Understanding Algebra

James W. Brennan
 

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The Solutions of a System of Equations

A system of equations refers to a number of equations with an equal number of variables. We will only look at the case of two linear equations in two unknowns. The situation gets much more complex as the number of unknowns increases, and larger systems are commonly attacked with the aid of a computer.

A system of two linear equations in two unknowns might look like

This is the standard form for writing equations when they are part of a system of equations: the variables go in order on the left side and the constant term is on the right. The bracket on the left indicates that the two equations are intended to be solved simultaneously, but it is not always used.

When we talk about the solution of this system of equations, we mean the values of the variables that make both equations true at the same time. There may be many pairs of x and y that make the first equation true, and many pairs of x and y that make the second equation true, but we are looking for an x and y that would work in both equations. In the following pages we will look at algebraic methods for finding this solution, if it exists.

Because these are linear equations, their graphs will be straight lines. This can help us visualize the situation graphically. There are three possibilities:

1. Independent Equations

·        Lines intersect

·        One solution

In this case the two equations describe lines that intersect at one particular point. Clearly this point is on both lines, and therefore its coordinates (xy) will satisfy the equation of either line. Thus the pair (xy) is the one and only solution to the system of equations.

2. Dependent Equations

·        Equations describe the same line

·        Infinite number of solutions

Sometimes two equations might look different but actually describe the same line. For example, in

The second equation is just two times the first equation, so they are actually equivalent and would both be equations of the same line. Because the two equations describe the same line, they have all their points in common; hence there are an infinite number of solutions to the system.

  • Attempting to solve gives an identity

If you try to solve a dependent system by algebraic methods, you will eventually run into an equation that is an identity. An identity is an equation that is always true, independent of the value(s) of any variable(s). For example, you might get an equation that looks like x = x, or 3 = 3. This would tell you that the system is a dependent system, and you could stop right there because you will never find a unique solution.

3. Inconsistent Equations

  • Lines do not intersect (Parallel Lines; have the same slope)
  • No solutions

If two lines happen to have the same slope, but are not identically the same line, then they will never intersect. There is no pair (x, y) that could satisfy both equations, because there is no point (x, y) that is simultaneously on both lines. Thus these equations are said to be inconsistent, and there is no solution. The fact that they both have the same slope may not be obvious from the equations, because they are not written in one of the standard forms for straight lines. The slope is not readily evident in the form we use for writing systems of equations. (If you think about it you will see that the slope is the negative of the coefficient of x divided by the coefficient of y).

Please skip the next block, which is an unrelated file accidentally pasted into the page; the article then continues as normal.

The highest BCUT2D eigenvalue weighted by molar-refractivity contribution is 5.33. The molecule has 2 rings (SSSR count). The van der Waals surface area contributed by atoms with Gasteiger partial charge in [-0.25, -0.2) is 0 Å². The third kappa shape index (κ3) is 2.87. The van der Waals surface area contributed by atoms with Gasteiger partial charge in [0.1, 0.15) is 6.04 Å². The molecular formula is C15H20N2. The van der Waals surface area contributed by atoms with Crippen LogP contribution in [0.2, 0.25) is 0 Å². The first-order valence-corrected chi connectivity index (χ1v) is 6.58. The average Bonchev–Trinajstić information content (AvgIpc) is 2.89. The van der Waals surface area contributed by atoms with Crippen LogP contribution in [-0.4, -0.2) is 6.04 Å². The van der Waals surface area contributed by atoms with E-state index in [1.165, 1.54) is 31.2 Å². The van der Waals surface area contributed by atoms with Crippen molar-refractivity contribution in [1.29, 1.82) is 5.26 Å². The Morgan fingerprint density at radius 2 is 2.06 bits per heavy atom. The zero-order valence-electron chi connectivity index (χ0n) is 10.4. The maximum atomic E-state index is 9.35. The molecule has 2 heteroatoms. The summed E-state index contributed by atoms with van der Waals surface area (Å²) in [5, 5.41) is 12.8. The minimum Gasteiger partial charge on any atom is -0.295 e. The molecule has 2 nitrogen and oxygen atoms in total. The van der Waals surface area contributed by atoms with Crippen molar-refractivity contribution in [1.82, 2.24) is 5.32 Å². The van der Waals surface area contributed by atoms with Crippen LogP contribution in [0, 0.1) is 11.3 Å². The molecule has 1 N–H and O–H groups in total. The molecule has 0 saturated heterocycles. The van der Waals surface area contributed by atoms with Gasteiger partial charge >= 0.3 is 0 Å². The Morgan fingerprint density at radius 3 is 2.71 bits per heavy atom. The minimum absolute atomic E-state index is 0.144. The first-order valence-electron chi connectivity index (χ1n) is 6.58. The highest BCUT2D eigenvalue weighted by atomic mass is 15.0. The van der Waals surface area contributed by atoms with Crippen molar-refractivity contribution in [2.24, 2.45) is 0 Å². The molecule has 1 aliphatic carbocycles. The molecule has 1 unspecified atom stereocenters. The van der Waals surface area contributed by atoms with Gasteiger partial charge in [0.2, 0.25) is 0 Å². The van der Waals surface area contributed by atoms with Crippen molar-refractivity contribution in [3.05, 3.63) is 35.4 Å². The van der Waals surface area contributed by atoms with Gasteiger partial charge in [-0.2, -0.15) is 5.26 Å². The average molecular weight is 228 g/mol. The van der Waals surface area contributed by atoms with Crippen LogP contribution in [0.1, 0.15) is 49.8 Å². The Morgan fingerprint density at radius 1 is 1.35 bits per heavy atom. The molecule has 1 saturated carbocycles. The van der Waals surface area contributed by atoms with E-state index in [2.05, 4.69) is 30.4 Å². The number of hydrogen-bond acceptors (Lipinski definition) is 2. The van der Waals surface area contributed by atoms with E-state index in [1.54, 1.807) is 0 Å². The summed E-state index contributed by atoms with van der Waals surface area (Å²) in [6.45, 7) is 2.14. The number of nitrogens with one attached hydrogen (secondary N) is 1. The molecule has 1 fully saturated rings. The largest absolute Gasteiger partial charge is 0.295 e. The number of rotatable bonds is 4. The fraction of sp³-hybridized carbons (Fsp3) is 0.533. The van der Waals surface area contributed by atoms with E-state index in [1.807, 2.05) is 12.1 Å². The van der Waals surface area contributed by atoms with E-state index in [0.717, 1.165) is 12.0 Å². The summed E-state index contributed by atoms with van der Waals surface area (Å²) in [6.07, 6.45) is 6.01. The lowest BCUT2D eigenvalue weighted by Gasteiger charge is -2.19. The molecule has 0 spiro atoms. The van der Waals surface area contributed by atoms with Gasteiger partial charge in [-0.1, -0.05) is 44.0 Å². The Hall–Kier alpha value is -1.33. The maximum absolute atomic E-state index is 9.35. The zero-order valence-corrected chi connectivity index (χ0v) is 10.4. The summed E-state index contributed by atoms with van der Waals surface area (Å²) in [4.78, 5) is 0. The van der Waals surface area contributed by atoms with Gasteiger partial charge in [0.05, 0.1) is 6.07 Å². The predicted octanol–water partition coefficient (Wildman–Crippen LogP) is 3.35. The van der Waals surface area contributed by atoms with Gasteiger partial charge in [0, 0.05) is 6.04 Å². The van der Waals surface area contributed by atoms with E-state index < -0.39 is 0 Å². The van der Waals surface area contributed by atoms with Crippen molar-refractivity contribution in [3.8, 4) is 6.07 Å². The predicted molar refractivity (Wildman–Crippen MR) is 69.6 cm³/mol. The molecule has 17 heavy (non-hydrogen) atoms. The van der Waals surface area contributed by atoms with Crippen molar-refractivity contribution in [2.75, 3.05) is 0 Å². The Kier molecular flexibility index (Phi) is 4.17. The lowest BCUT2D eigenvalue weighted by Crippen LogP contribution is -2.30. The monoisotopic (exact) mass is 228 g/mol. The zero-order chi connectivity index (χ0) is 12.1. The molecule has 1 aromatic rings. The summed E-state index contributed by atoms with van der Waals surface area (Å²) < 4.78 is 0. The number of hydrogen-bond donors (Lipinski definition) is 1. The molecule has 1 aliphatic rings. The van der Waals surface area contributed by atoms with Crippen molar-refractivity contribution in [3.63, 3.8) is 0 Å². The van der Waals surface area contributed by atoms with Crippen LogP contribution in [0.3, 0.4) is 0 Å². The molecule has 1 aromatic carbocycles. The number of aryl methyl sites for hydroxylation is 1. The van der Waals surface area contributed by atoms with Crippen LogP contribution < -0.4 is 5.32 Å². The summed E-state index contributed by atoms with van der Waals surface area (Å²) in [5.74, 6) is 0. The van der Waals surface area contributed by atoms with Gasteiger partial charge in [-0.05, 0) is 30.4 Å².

• Attempting to solve gives a false statement

By attempting to solve such a system of equations algebraically, you are operating on a false assumption—namely that a solution exists. This will eventually lead you to a contradiction: a statement that is obviously false, regardless of the value(s) of the variable(s). At some point in your work you would get an obviously false equation like 3 = 4. This would tell you that the system of equations is inconsistent, and there is no solution.

 

*  Solution by Graphing

For more complex systems, and especially those that contain non-linear equations, finding a solution by algebraic methods can be very difficult or even impossible. Using a graphing calculator (or a computer), you can graph the equations and actually see where they intersect. The calculator can then give you the coordinates of the intersection point. The only drawback to this method is that the solution is only an approximation, whereas the algebraic method gives the exact solution. In most practical situations, though, the precision of the calculator is sufficient. For more demanding scientific and engineering applications there are computer methods that can find approximate solutions to very high precision.

 

 

 

      

 


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James W. Brennan